WORTH: Sure. So the principle is that you get to the where we are now and then you respond to it, which is that backing and filling and solving process, as people from before sell. And then that takes place over a course of two to three months. And this is a fairly well defined time frame when you have this circumstance that we have now. After if and as you can consolidate, pause, rest and then you exceed the past tops having responded to the past tops. The indication would be something on the order of 1425 for the S&P 500 and 13,500 that kind of thing, 13,600 for the Dow.
GHARIB: You know Carter, stocks have been so unloved for so long by
investors, but if we look here at this chart and look at these statistics of investor sentiment from the American Association of Individual Investors, we see that 42 percent of individual investors are now bullish;.
26 are bearish. What is your analysis of these statistics? Are investors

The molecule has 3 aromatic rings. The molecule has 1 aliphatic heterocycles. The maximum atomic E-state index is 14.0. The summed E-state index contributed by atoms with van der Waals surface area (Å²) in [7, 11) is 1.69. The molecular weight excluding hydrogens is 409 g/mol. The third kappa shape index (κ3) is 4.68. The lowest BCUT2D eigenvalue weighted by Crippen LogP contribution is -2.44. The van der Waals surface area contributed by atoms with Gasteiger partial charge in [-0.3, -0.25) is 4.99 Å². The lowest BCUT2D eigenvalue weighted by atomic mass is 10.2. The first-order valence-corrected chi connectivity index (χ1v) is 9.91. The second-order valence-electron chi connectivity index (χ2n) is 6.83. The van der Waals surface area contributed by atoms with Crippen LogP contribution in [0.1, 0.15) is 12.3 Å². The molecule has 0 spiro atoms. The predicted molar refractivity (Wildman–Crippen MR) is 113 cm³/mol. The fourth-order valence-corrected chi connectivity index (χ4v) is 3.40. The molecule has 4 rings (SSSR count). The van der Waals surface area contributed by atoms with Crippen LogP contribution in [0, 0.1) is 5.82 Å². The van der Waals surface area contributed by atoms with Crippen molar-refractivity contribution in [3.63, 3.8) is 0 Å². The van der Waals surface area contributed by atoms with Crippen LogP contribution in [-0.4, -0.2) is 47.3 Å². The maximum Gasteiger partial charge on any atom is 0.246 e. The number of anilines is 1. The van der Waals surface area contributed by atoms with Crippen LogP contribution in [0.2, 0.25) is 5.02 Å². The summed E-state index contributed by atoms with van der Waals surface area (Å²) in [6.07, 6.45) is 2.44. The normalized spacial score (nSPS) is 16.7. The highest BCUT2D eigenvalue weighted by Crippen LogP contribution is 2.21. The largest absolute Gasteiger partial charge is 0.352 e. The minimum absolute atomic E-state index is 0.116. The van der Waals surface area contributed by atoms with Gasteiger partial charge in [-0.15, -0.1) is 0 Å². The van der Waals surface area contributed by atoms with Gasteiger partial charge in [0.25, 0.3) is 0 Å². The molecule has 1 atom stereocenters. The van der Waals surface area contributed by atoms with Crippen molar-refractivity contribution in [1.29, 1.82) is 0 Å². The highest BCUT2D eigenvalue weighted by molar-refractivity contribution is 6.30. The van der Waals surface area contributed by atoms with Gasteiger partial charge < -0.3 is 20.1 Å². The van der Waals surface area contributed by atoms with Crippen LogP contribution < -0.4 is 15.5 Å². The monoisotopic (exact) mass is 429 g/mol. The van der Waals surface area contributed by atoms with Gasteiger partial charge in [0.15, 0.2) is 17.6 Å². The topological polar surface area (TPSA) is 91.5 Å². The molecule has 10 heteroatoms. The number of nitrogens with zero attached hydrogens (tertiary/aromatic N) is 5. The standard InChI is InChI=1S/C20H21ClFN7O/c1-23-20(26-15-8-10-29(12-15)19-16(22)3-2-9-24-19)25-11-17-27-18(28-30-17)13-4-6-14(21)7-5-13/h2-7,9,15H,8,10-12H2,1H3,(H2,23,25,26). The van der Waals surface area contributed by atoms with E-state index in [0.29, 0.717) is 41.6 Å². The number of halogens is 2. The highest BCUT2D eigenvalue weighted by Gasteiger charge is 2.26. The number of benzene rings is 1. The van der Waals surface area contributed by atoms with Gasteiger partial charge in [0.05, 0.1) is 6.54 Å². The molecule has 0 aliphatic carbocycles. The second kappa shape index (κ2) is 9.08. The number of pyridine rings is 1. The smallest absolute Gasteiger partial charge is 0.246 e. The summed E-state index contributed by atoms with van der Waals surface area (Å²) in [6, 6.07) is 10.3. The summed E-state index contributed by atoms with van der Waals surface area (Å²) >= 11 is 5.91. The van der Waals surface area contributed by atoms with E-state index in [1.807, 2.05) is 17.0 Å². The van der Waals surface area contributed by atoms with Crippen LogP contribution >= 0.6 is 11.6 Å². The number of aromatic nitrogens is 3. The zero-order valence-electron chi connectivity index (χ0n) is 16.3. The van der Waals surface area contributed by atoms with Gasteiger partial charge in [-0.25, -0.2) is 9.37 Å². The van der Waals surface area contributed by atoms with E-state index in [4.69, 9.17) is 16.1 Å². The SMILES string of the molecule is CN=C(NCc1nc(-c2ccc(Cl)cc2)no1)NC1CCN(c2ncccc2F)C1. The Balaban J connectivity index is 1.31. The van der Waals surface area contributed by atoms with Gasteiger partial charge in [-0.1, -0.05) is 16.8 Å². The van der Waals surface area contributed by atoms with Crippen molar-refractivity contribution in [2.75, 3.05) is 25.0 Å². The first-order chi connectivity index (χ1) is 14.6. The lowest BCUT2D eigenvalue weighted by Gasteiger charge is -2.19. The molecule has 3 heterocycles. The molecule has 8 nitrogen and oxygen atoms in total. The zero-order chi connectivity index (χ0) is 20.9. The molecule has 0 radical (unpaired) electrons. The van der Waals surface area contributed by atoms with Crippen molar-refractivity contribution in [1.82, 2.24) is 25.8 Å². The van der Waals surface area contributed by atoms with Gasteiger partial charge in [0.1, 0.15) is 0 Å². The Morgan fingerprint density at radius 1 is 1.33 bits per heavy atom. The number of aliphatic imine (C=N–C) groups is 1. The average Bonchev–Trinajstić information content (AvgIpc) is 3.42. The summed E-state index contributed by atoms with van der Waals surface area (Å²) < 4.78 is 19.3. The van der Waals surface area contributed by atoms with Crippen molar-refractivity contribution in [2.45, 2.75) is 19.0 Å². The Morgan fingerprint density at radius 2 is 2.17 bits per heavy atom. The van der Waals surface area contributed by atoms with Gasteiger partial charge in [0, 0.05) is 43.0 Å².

really confident about buying stocks?
WORTH: Well, what’s interesting, those figures basically two to one bulls to bears, they were exactly the opposite just four months ago. So in October, you had 40, 45 percent bearish and only 20, 25 percent bullish.
So it is the exact reciprocal of the mirror image of where we are were and having moved up 30 percent and this is again the human condition, people are typically pessimistic at the bottom where things are poor and then when things are quite good and euphoric they want to be more involved. So at this point that is also as a contrarian indicator a negative.
GHARIB: Uh-huh. And talking about euphoria, there has been a lot of
euphoria about shares of Apple (NASDAQ:AAPL). You have a “sell” on the stock. Let’s take a look at this chart too which closed above the $500 level today but it has been hovering back and forth in that area. What’s your technical analysis on Apple (NASDAQ:AAPL)?